If you tuned in to watch “The Walking Dead” Sunday night, you probably weren’t expecting what you saw on screen.
For those who haven’t watched the latest episode yet, you’ll want to stop reading.
The controversial episode showed the killing of one young child, Mika (Kyla Kennedy), by another child, Lizzie (Brighton Sharbino). As a result, Carol (Melissa McBride) ended up killing Lizzie in order to protect herself, another group member Tyrese, and baby Judith.
Reactions to the episode were mixed.
It left a lot of viewers speechless and in awe of both Melissa McBride’s and the girls’ performances.
While the episode certainly gained a lot of views (it was viewed by 12.9 million) and conversation — something series creator Robert Kirkman predicted — this was a scene that has been coming for a long time on the AMC drama.
Unlike most, I wasn’t surprised when I tuned in Sunday. I had seen this play out previously quite some time ago in the comics just in a different, more brutal fashion.
Instead of Lizzie and Mika, the two are envisioned as younger twin boys, Ben and Billy, early on in the comic series. At this point and time, the crew isn’t separated as they are on the current season of “The Walking Dead.” There’s a large group with many characters including some who are long gone on the show (Andrea / Dale).
In issue 60, we first see that Ben, like Lizzie, had a knack for dissecting animals.
In the following issue, Ben kills his brother and (again similar to Lizzie) believes he’ll be OK once he returns as a zombie.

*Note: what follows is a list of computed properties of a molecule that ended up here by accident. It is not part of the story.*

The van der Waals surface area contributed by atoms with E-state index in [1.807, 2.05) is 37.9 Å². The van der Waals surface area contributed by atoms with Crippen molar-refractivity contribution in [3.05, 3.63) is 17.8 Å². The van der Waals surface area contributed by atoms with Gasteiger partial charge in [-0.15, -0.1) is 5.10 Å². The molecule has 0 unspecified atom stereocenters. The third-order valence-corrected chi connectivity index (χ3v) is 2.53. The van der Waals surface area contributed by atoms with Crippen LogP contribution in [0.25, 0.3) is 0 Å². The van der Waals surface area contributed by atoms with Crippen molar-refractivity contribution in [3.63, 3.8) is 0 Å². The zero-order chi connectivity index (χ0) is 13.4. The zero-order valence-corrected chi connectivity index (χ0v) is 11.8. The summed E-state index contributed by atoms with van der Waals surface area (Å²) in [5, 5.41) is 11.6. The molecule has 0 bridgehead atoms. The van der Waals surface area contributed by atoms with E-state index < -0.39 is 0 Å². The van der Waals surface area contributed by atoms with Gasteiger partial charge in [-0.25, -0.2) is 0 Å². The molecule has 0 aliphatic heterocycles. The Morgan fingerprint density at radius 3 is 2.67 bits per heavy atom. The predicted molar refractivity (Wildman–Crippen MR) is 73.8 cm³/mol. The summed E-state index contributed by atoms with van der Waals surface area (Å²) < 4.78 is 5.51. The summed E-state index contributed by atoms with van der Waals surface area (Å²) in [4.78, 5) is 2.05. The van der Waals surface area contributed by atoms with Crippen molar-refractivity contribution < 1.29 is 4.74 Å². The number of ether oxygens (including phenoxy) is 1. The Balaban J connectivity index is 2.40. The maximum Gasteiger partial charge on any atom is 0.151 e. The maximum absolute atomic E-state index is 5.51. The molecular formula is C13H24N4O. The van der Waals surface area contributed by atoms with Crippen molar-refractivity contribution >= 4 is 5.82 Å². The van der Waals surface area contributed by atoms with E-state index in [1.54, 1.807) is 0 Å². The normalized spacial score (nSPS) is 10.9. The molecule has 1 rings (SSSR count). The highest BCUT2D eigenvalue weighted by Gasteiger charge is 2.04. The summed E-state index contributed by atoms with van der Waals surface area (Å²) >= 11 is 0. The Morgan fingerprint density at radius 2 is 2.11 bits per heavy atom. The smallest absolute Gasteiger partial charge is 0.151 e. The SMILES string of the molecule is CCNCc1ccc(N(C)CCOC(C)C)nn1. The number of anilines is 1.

After much debate on what to do with Ben between the group, it’s Carl — who’s a younger kid at this point — who ends up offing Ben while everyone else is sleeping.
In the comics, this entire scene came out of left field. There were no signs Ben may kill his brother. The show did a much better job of set up and execution by giving Lizzie’s character (some) background. (The series added that Lizzie really believed the zombies weren’t completely dangerous but that they were just misunderstood.)
As well, when audiences are introduced to the idea of taking Lizzie’s life, it’s a tad more gentle in Sunday night’s episode. Carol delivers a pretty sound argument to convince the audience why this killing would be justified. In the comics, Carl is pretty blunt on why he murders another.
Some critics suggested Lizzie didn’t need to be killed and that maybe she should be locked up. That route was tried in the comics. Moreso, there was actually a giant argument about the ethics of taking a child’s life if they were a danger to the entire group.
So why change it up?
On “The Talking Dead,” the after show to “The Walking Dead,” it’s previously been said the series often gives comic creator Robert Kirkman a second chance to reimagine specific scenes in different scenarios.
We’ve seen this before and the scene we saw played out Sunday night is one example of that.
Did the two young girls need to be killed off in “The Walking Dead”? Maybe not, but fans will know it did fall in line with the comics and that it wasn’t a random act for ratings.
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